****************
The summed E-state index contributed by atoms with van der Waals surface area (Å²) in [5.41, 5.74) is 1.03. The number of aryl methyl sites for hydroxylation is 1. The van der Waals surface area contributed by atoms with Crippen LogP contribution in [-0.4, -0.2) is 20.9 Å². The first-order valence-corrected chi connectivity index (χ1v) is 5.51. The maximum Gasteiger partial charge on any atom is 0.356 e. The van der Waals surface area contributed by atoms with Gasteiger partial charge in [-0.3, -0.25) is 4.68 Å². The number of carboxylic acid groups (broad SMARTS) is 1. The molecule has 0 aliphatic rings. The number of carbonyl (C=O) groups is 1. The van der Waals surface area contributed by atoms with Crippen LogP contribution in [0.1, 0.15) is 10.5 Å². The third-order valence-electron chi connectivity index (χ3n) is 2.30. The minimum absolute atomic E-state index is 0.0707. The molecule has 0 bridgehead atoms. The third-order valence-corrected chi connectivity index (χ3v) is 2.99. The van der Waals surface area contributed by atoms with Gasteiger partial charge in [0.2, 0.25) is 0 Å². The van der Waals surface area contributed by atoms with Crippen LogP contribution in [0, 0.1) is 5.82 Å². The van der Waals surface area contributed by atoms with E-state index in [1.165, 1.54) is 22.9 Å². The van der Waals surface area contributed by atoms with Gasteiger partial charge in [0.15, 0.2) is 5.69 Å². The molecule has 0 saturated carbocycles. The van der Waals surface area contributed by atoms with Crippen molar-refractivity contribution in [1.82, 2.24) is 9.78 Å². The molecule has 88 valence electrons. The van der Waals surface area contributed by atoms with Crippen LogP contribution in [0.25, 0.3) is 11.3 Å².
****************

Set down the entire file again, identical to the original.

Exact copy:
The summed E-state index contributed by atoms with van der Waals surface area (Å²) in [5.41, 5.74) is 1.03. The number of aryl methyl sites for hydroxylation is 1. The van der Waals surface area contributed by atoms with Crippen LogP contribution in [-0.4, -0.2) is 20.9 Å². The first-order valence-corrected chi connectivity index (χ1v) is 5.51. The maximum Gasteiger partial charge on any atom is 0.356 e. The van der Waals surface area contributed by atoms with Gasteiger partial charge in [-0.3, -0.25) is 4.68 Å². The number of carboxylic acid groups (broad SMARTS) is 1. The molecule has 0 aliphatic rings. The number of carbonyl (C=O) groups is 1. The van der Waals surface area contributed by atoms with Crippen LogP contribution in [0.1, 0.15) is 10.5 Å². The third-order valence-electron chi connectivity index (χ3n) is 2.30. The minimum absolute atomic E-state index is 0.0707. The molecule has 0 bridgehead atoms. The third-order valence-corrected chi connectivity index (χ3v) is 2.99. The van der Waals surface area contributed by atoms with Gasteiger partial charge in [0.2, 0.25) is 0 Å². The van der Waals surface area contributed by atoms with Crippen LogP contribution in [0, 0.1) is 5.82 Å². The van der Waals surface area contributed by atoms with E-state index in [1.165, 1.54) is 22.9 Å². The van der Waals surface area contributed by atoms with Gasteiger partial charge in [0.15, 0.2) is 5.69 Å². The molecule has 0 saturated carbocycles. The van der Waals surface area contributed by atoms with Crippen molar-refractivity contribution in [1.82, 2.24) is 9.78 Å². The molecule has 88 valence electrons. The van der Waals surface area contributed by atoms with Crippen LogP contribution in [0.25, 0.3) is 11.3 Å².